Google is closing down its Google News service in Spain to prevent content from Spanish publishers from appearing on it ahead of a law due to go into effect. The new legislation requires the Internet search company to pay news organizations for linked content. The move comes ahead of intellectual property laws due to go in effect in Spain on January 1. Google said in a statement that its news product for Spain will stop linking content from Spanish publishers on December 16. The law did not specify how much publishers would have to be paid by Google.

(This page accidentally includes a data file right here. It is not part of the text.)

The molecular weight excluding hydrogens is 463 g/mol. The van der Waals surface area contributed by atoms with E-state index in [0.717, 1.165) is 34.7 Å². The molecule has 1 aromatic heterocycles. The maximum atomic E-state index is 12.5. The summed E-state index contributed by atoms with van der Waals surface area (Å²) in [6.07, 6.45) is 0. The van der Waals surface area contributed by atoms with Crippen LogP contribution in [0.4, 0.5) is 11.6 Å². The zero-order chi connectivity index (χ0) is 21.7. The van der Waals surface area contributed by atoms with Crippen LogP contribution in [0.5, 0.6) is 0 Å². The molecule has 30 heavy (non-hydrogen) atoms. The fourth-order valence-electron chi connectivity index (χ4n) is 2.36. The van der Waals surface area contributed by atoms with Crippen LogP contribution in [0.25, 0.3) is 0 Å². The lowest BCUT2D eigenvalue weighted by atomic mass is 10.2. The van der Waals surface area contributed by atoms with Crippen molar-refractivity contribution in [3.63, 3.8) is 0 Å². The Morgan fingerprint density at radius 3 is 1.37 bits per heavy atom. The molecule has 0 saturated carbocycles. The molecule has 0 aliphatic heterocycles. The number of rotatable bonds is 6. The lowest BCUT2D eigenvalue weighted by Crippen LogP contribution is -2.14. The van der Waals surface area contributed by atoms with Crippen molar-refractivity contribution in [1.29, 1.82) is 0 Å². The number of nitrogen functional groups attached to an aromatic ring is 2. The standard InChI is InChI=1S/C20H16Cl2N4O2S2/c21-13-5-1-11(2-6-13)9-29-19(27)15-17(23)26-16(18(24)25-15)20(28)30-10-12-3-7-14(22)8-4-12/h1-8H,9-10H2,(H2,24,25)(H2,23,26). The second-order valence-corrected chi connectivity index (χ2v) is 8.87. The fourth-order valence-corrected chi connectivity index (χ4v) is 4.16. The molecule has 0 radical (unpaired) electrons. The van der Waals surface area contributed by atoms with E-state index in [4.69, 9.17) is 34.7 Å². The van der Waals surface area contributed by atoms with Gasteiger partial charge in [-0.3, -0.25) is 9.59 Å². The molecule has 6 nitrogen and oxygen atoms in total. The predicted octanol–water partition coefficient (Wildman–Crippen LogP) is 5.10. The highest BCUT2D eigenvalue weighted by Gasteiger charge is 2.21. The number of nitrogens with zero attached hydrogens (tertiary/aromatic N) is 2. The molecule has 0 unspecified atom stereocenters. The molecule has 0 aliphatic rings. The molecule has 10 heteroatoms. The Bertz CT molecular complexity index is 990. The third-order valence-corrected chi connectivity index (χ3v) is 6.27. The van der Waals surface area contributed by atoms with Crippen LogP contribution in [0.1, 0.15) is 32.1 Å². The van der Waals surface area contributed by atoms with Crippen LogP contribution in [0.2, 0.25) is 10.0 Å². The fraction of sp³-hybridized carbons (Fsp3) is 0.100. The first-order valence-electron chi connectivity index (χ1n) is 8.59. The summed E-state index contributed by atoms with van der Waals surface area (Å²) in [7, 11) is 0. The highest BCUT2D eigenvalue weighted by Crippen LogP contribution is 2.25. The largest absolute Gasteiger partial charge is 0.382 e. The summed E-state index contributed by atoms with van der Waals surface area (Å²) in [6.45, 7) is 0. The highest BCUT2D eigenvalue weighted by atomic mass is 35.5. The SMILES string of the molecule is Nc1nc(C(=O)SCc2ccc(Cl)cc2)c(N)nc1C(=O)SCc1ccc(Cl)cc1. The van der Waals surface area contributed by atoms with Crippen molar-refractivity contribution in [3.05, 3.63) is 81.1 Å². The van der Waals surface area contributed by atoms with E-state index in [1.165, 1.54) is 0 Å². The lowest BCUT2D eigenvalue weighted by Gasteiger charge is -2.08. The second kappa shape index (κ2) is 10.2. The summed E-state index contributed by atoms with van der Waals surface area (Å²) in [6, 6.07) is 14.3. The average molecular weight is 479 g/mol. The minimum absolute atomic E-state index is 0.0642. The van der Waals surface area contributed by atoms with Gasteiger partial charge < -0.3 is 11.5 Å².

As Google News itself makes no money [we do not show any advertising on the site] this new approach is simply not sustainable.
Richard Gingras, Head of Google News, in a statement
Google maintains it obeys all copyright laws while sending more people to websites highlighted in its news services. After Germany revised copyright laws last year in a way that could have required Google News to make royalty payments, Google required publishers to give consent for summarising content and most did. Europe’s highest court this year ruled that people have a right to scrub unflattering or outdated information from Google’s search engine. That case started in Spain.